What is lutetium octreotate therapy?
You may be offered lutetium-177-DOTA-octreotate (commonly ‘Lu-TATE’ or lutetium octreotate) if you have tumours that start in your endocrine or nervous system. These are commonly known as neuroendocrine tumours (NETs).
Lutetium octreotate therapy is one of a group of innovative treatments known as Peptide Receptor Radionuclide Therapy (PRRT). It combines octreotate, a manufactured form of the naturally produced hormone somatostatin, and lutetium-177, a compound that releases radiation into a tumour.
Lutetium octreotate therapy aims to stop NETs from growing. It can also reduce their size. It does this by damaging cells within the tumour which stops them multiplying. It can mean the NETs become smaller for long periods of time, which may relieve your symptoms but it’s not a cure for your cancer.
How does lutetium octreotate therapy work?
Body cells have many different types of receptors on their surface. These allow cells to send signals to other cells. The signals coordinate your body functions. They help them respond to changes in their environment.
The hormone somatostatin is produced by your endocrine system. It has many functions. Many cells in your body have receptors for somatostatin. NETs usually have a large number of somatostatin receptors on their surface.
Synthetic octreotate is similar to your natural somatostatin. It locks onto the somatostatin receptors. When it’s injected into your body, it attaches to NET cells and to some normal organs.
Lutetium-177 octreotate treatment involves attaching an isotope, called lutetium-177, to this man-made octreotate.
The lutetium-177 part of the compound is radioactive. The octreotate molecule transports the lutetium-177 direct to the tumour site and attaches to NET cells. It damages them in a targeted way, so your whole body isn’t exposed to radiation.
You’ll have a PET scan with gallium-68 octreotate before your treatment begins. It’s to check that the cancer will take up more lutetium octreotate than normal tissues such as the liver and lungs. That’s so the treatment can target your cancer and avoid damaging healthy tissue.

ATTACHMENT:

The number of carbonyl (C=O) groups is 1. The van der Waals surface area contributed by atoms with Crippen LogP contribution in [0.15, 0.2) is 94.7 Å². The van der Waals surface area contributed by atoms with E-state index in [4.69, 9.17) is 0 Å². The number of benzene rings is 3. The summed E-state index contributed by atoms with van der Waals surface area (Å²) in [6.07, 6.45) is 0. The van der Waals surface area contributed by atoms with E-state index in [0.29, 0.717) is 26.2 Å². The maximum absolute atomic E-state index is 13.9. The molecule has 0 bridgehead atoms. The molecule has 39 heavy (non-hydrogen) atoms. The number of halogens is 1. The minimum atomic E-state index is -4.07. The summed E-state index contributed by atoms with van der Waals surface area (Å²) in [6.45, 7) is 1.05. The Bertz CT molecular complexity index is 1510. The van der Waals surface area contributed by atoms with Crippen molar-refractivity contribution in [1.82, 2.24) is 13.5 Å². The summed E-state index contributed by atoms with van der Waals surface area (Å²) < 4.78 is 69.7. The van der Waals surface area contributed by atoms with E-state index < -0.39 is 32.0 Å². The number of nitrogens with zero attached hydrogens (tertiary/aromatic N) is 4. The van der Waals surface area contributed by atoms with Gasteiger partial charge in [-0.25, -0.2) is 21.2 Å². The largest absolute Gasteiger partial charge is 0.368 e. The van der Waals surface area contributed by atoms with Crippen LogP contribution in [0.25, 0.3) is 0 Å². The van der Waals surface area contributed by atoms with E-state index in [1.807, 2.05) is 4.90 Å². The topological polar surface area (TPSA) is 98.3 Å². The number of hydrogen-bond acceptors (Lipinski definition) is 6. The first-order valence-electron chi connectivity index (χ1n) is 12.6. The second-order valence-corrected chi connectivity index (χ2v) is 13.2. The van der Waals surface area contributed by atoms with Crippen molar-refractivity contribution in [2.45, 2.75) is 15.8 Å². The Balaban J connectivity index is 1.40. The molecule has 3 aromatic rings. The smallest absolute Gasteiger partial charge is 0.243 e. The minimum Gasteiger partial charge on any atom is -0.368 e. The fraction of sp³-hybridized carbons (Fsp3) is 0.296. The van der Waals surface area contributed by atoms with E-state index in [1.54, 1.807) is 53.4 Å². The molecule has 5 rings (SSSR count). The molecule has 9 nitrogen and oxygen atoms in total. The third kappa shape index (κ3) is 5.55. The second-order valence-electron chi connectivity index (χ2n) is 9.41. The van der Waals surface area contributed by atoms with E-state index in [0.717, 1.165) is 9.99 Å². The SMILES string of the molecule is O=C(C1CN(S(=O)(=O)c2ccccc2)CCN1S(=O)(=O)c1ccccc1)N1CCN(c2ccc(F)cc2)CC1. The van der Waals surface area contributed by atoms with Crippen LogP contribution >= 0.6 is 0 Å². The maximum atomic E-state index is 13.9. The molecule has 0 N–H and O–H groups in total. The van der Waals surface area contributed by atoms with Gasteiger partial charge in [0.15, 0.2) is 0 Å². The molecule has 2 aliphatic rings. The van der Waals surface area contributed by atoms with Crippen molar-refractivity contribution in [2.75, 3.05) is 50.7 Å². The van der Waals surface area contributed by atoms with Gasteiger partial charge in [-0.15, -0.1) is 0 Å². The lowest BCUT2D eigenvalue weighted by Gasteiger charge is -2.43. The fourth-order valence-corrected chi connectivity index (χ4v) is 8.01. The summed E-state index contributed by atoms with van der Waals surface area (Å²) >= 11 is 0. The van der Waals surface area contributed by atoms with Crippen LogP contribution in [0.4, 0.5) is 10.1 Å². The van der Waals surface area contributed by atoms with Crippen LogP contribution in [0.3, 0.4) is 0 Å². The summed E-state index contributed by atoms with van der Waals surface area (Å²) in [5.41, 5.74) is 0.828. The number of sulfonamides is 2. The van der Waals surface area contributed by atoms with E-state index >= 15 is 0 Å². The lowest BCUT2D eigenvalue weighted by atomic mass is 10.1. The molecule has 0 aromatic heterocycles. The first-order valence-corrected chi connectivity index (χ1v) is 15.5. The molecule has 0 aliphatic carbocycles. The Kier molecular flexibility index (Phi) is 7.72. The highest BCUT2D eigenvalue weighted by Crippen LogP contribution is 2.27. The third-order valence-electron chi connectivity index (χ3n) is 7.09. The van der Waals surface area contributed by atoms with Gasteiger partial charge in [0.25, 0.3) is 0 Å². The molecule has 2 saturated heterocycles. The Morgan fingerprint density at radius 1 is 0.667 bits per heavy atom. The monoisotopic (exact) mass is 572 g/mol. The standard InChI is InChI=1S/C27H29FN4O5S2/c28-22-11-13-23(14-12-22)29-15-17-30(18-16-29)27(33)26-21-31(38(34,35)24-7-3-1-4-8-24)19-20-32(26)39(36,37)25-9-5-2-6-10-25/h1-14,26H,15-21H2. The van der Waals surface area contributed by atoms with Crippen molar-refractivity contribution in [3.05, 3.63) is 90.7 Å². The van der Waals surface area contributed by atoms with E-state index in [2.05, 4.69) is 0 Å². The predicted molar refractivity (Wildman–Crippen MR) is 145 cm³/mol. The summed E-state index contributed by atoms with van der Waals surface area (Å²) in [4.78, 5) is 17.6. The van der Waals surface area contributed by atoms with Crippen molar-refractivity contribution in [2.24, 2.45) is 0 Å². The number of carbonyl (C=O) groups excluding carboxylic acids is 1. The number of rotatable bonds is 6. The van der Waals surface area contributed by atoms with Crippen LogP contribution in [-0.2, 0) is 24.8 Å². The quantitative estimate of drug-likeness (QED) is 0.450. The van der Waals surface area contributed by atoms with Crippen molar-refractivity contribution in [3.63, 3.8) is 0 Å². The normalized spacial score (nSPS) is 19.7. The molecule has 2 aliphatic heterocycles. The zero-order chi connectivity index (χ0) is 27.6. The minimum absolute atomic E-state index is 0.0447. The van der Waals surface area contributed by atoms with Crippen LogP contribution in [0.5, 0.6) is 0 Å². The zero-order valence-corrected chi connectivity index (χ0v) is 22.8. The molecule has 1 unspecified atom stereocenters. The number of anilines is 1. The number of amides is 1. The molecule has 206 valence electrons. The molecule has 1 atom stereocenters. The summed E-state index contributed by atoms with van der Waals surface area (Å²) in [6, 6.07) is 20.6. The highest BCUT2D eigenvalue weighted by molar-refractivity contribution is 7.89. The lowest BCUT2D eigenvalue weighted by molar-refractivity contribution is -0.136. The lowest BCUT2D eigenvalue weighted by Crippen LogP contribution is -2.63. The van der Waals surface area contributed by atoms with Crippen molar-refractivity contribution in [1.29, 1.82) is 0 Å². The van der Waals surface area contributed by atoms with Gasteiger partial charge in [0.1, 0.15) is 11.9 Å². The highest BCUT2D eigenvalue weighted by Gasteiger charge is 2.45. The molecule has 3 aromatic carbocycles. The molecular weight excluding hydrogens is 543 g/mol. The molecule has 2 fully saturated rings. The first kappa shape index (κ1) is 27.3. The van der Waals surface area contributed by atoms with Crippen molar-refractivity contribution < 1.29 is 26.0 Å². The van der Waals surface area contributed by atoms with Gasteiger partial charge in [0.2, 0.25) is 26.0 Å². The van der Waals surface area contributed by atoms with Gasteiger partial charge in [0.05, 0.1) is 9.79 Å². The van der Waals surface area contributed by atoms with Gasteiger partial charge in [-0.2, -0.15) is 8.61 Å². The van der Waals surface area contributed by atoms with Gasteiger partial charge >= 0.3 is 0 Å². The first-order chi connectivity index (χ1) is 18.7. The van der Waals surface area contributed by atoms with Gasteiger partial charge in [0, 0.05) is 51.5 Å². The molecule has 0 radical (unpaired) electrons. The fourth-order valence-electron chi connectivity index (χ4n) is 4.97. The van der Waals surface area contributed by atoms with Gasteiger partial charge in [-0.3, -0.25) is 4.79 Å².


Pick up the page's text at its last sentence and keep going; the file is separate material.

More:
After your treatment, the lutetium octreotate passes out of your body in your urine. But your bone marrow can also take up some lutetium octreotate. After your treatment, you’ll need to have blood tests to keep track of any changes to your blood.
Your doctor will prescribe amino acid medication to you. You’ll have this along with the lutetium octreotate. It helps to reduce the uptake of lutetium-177 octreotate by your kidneys.
Like all cancer treatments, there can be side-effects. These may include fatigue and nausea (during and after treatment). You might also have an increase in the symptoms caused by your tumour for a short time. Some people also have temporary hair loss. If you’ve already had chemotherapy or radiotherapy, your bone marrow may be more sensitive to the effects of radiation. Your doctor will discuss this with you before your treatment begins.
In most cases, treatment with PRRT has fewer, and less severe, long-term side-effects than other cancer treatments.
Lutetium-177 octreotate therapy is used to treat people with NETs when other types of treatment, such as surgery or chemotherapy, aren’t suitable or haven’t proved successful.
If your doctor thinks you’ll benefit from this therapy, they’ll arrange for you to have a PET/CT scan before recommending treatment. That’s to check whether your tumours have somatostatin receptors.
Your doctor will explain the procedure to you carefully and discuss any side-effects. You’ll have lots of time to discuss your treatment and ask any questions.
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